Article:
On the June 10 edition of Ronan Farrow Daily, the program’s host moderated a fascinating discussion with two guests about the growing diversity of video games over time and how–increasingly–video games are moving more into niche interests.
But viewers got a little more than they may have bargained for when Mr. Farrow felt the need to share with his audience that he had “just played ‘Gone Home,’ which is a coming of age lesbian love story.” [MP3 audio here; video below]
America was without a doubt dying to hear Mr. Farrow’s, um, interesting taste in video games. Thankfully, the republic still stands. Here’s the relevant exchange:
RONAN FARROW, host: Rand, do you think that the way games portray women has changed substantially in the last few years?
RAND MILLER, Myst co-creator: Yeah. To a certain extent it's been–you take the easy road, the games have taken the easy road, just like movies do a lot. But I think that's changing. And once again I got to point to the indie influence. From my experience a lot of women on the indie side of things and I think it's showing in both the creativity thatthey bring to it, the sensitivities, and the portrayal as well.
FARROW: And Ken, behind the scenes–you have been in the industry for a while–have you seen a shift in how many women are playing a creative role?
KEN LEVINE, BioShock Infinite: Well, yeah. I mean, one challenge we have is that I think when -- the thing you said before about female characters in general evolution of portrayal characters has just gotten a lot better. And I think that's because you're seeing not just diversity of gender, not just diversity of color, you're seeing diversity of background and interest-- when I got in the industry, most people were just interested in fantasy and science fiction. And you're just seeing–whether that’s coming in from different people of educational backgrounds, racial backgrounds, gender backgrounds–you’re just seeing a lot more diversity of interest and I think that's making a much more interesting diversity of content that’s being created.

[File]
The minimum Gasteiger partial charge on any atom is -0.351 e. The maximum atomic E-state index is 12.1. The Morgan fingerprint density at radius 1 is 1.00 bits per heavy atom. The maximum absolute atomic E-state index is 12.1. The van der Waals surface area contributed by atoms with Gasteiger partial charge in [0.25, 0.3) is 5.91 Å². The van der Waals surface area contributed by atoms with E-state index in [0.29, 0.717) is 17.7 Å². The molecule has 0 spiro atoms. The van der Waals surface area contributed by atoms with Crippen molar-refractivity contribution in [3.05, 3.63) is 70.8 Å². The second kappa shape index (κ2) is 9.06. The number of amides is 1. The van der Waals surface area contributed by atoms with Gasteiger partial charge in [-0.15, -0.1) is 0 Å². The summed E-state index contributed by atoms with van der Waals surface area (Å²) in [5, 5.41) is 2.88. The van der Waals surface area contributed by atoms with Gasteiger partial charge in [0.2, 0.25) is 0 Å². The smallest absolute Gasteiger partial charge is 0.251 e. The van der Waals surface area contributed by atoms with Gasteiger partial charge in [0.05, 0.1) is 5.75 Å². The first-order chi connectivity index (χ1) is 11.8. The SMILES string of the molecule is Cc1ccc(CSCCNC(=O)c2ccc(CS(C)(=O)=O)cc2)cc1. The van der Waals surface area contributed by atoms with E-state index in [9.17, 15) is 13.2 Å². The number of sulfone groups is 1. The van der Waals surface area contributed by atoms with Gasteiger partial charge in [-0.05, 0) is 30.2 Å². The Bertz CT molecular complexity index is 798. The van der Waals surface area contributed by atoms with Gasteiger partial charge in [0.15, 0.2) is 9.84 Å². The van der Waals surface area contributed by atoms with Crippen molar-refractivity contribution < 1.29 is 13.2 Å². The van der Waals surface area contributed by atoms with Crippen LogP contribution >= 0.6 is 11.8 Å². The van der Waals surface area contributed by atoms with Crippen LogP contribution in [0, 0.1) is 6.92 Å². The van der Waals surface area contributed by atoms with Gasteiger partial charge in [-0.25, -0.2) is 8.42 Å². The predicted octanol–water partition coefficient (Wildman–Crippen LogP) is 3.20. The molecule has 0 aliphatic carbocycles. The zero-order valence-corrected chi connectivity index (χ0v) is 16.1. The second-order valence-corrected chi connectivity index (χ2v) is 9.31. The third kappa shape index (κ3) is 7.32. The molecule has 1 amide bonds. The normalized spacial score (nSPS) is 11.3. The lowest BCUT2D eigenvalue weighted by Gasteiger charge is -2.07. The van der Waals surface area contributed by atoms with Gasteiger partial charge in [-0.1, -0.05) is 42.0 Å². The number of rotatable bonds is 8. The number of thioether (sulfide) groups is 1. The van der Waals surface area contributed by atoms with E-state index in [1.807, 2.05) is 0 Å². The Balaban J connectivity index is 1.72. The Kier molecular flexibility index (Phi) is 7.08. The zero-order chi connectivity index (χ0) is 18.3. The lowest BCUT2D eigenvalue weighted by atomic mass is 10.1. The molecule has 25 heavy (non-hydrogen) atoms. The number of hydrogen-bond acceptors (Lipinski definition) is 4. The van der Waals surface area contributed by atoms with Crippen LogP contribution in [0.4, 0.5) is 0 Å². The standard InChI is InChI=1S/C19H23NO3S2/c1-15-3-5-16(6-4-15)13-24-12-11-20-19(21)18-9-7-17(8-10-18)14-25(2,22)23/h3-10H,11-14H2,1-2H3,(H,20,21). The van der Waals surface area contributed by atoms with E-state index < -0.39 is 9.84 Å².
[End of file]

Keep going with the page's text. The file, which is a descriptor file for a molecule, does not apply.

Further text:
FARROW: And Rand makes an interesting point in how the business end is changing, there's more space for these independent games, the equivalent of a Sundance movie. I just played a game called "Gone Home," which is a coming of age lesbian love story, not what you expect in games. Rand, another inclusivity issue is, Nintendo just got a lot criticism for not including same-sex relationships in a simulator game. Do games in general need to be more inclusive when they're mirroring real life?
MILLER: Of course. I mean I think it's diversity. It what Ken said. This industry is maturing a bit. As it does, we've got to portray across the board, we got to portray everything. But we're seeing that. Honestly, as people are more creative, they're bringing more of their real life experiences and there's a certain freedom in that. I just get excited. I mean, you got the usual batch of kill the whatever you can imagine games, which will always rake in a lot of funding. But I think, you know, the grass roots efforts–especially from last year and the year before–is starting to influence even the big time publishers at this point.